An epidemic of suburban hysteria, such as a lice outbreak, should make a perfect backdrop for a good period piece. Any era is defined in part by where people directed their irrational fears. The meat and bones of such a story would still have to be the cha… (more)
An epidemic of suburban hysteria, such as a lice outbreak, should make a perfect backdrop for a good period piece. Any era is defined in part by where people directed their irrational fears. The meat and bones of such a story would still have to be the character relationships, but weaving in a healthy dose of atmospheric paranoia would add those crucial components of dimension and flavor.
Set in the early '80s and aware of that fact almost to a fault, Derick Martini's Lymelife has all the ingredients to be such a film... if only it made good on the title's implied promise of focusing on Lyme disease. Sure, there's the worrywart mother (Jill Hennessy) duct-taping the exposed apertures in her son's clothing, and an unemployed neighbor (Timothy Hutton) who has actually contracted the disease. But these promising entry points are quickly forgotten in favor of a standard-issue coming-of-age story, which could have been swapped in from any number of contemporary independent films. The young fellow on the cusp of adulthood is high school junior Scott Bartlett (Rory Culkin), the kid with the duct-taped pant legs. Scott's spent the greater part of his childhood in love with his neighbor Adrianna (Emma Roberts) and looking up to his father, Mickey (Alec Baldwin), a real-estate speculator launching a development on the lot adjacent to their Long Island home. A homecoming by his military brother (Kieran Culkin, channeling Tobey Maguire) helps Scott identify the cracks in his family life, including his mother's drinking and his father's infidelity. As Mickey Bartlett cheats with Adrianna's mother (Cynthia Nixon), Adrianna's father (Hutton) deteriorates further under the strain of the pathogens in his blood.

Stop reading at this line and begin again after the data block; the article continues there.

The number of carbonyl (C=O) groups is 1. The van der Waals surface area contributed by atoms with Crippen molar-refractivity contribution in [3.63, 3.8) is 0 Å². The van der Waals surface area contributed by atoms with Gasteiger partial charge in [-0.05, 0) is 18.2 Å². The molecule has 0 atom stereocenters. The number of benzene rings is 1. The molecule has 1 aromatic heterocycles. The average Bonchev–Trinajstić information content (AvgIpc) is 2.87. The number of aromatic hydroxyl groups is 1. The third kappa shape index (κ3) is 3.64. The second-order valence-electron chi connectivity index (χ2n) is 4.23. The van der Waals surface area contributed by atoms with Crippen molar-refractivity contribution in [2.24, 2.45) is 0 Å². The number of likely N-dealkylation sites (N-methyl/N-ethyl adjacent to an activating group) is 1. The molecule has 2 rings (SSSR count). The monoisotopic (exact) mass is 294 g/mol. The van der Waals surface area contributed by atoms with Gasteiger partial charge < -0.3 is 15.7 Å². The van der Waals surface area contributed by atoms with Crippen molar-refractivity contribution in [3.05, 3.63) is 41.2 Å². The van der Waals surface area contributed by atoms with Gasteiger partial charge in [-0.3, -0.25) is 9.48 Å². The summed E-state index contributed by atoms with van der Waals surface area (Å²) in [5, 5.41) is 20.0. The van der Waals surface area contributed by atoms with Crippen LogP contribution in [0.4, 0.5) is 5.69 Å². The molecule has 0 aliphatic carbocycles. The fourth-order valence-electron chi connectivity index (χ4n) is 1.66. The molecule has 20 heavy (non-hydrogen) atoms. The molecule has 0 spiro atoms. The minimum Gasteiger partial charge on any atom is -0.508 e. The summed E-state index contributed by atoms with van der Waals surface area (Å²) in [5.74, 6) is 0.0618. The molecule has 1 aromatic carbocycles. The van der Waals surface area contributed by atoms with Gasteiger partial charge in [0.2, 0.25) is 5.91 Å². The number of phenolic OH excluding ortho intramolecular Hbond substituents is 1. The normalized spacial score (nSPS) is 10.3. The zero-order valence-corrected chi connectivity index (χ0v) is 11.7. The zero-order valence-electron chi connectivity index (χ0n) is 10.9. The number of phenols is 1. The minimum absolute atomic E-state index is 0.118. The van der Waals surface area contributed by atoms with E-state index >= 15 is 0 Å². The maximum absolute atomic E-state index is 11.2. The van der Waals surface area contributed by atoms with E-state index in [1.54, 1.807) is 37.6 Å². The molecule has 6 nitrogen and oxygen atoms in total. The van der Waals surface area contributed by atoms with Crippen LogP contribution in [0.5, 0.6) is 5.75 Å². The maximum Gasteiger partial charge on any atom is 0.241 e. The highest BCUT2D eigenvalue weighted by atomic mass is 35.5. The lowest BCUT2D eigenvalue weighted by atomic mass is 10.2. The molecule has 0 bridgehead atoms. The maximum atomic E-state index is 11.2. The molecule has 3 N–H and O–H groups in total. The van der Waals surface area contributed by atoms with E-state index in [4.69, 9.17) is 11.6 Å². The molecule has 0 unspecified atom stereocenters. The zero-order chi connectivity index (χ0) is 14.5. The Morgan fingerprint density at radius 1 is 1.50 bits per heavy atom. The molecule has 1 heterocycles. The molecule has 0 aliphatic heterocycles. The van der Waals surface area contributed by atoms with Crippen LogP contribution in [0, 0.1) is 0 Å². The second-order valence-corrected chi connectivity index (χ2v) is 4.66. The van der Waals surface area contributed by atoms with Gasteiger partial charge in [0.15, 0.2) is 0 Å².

The main problem with Lymelife is not its failure to engage the particulars of Lyme disease, beyond the occasional high-pitched whine in the soundtrack to simulate the perspective of the inflicted. Rather, it's the character portion that comes up short. There isn't a spark of life in either of the film's broken marriages, any hint of a chemistry that has dissipated over time. Hence, there's no emotional weight to the betrayals and bickering, at least one episode of which is almost laughable. Because the film hits such familiar beats on the alienation between cheating spouses, their cuckolded partners, and their disillusioned children, the third-act plot developments telegraph themselves well in advance.
Lymelife does have some strong moments, notably the scenes between Roberts and Rory Culkin. Their perpetrations and flirtations feel true to the teenage experience, and are plenty of fun. The soulful awkwardness of Culkin's gaze makes him the perfect yin to Roberts' spunky yang, and when these two are onscreen, they bring out the best in Derek and Steven Martini's script. It's the overall story, as well as Derick Martini's directing, that needed help in distinguishing Lymelife from its peers.
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